Adobe Illustrator has a collection of tools under the Warp Tool set, all for the purpose of molding and reshaping objects. Here’s a list of the tools I’ve covered so far:
- PART 1: Warp Tool (molds objects with the movement of the cursor)
- PART 2: Width Tool (allows you to create a stroke with a variable width)
- PART 3: Twirl Tool (creates swirling distortions within an object)
- PART 4: Pucker Tool (deflates an object by moving control points towards the cursor’s center)
- PART 5: Bloat Tool ( inflates an object by moving control points away from the cursor’s center)
- PART 6: Scallop Tool (adds random curved details to the outline of an object)
In this post I’ll be looking into the Crystallize Tool and what you can do with it.
The Crystallize Tool
This warp tool adds random spiked details to the outline of an object. Here’s the button for the Crystallize Tool:
As you can see below, the Crystallize Tool can be used for cool burst effects:
Using the tool on a circle can quickly produce a many-point star:
But if you increase the size of the brush you’re using, you’ll increase the length of each point on that star:
Let’s look at adjusting the button for this tool. If you double click on the Crystallize Tool button you will get the Crystallize Tool Option window. We’ll be looking at these options and how they affect the brush: Complexity, Detail and Brush Affects In Tangent Handles, Brush Affects Out Tangent Handles:
Below I constructed a table based on increasing both the Detail and Complexity options with the results of using the brush on a circle:
As you can see in the first row, Detail increase the number of spikes on the circle. However, if you look at the first column of Detail 1, increasing Complexity doesn’t have much of an effect. Unlike Detail which simply increases the number of spikes, Complexity works as a multiplier and needs to be used together with Detail to have a significant effect.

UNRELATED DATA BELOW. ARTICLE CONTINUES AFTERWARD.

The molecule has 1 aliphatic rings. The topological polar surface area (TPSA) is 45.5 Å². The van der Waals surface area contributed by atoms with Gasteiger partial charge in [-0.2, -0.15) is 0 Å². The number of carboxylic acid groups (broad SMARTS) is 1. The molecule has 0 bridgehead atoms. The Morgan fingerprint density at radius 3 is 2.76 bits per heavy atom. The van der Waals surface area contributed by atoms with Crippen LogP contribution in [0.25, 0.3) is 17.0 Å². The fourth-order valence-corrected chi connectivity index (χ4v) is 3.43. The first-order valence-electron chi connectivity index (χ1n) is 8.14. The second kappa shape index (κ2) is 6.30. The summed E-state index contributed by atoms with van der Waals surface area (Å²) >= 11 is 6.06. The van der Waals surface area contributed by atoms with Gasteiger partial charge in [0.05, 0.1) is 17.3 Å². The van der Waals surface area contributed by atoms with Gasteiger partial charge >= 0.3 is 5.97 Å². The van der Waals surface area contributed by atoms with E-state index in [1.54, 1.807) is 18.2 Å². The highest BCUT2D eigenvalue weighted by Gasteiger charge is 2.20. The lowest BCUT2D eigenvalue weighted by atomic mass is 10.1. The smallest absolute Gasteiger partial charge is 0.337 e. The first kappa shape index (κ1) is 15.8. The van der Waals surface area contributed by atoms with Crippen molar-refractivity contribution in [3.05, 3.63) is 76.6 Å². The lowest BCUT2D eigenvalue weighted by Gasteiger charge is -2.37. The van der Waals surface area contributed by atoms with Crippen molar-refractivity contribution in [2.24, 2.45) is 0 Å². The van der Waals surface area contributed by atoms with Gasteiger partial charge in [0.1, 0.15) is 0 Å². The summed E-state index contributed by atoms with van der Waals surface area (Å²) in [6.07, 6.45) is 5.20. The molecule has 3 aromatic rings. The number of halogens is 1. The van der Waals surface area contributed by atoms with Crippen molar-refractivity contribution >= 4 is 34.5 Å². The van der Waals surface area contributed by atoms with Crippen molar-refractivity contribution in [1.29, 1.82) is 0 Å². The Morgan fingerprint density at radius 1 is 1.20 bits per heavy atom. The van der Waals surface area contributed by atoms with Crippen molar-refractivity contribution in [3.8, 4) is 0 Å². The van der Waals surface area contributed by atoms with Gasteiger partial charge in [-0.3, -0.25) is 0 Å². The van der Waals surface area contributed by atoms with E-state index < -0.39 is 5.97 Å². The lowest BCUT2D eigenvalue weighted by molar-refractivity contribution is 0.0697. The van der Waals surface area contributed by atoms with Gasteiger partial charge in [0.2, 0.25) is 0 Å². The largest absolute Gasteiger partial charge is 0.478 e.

Back on the Crystallize Tool Options, selecting the Brush Affects In Tangent Handles or Brush Affects Out Tangent Handles will produce curvy spikes:
Creating a Grass Effect
The Crystallize Tool can also be useful for drawing grass. First create a green block at the bottom of the canvas with the Rectangle Tool:
Next zoom in (Z or Cmd/Ctrl & +) close to the top line and select the Crystallize Tool. Make sure the settings are at their default options by going onto the Crystallize Tool Option window and pressing Reset. You will also want to make the brush at a small size.
Now click on the inside top edge of the green rectangle and slowly drag the mouse along the line:
Continue doing this until you cover the whole top of the rectangle.
If you’re interested in learning more about Adobe Illustrator, then we offer a range of high quality courses at different proficiency levels, in numerous cities across the UK.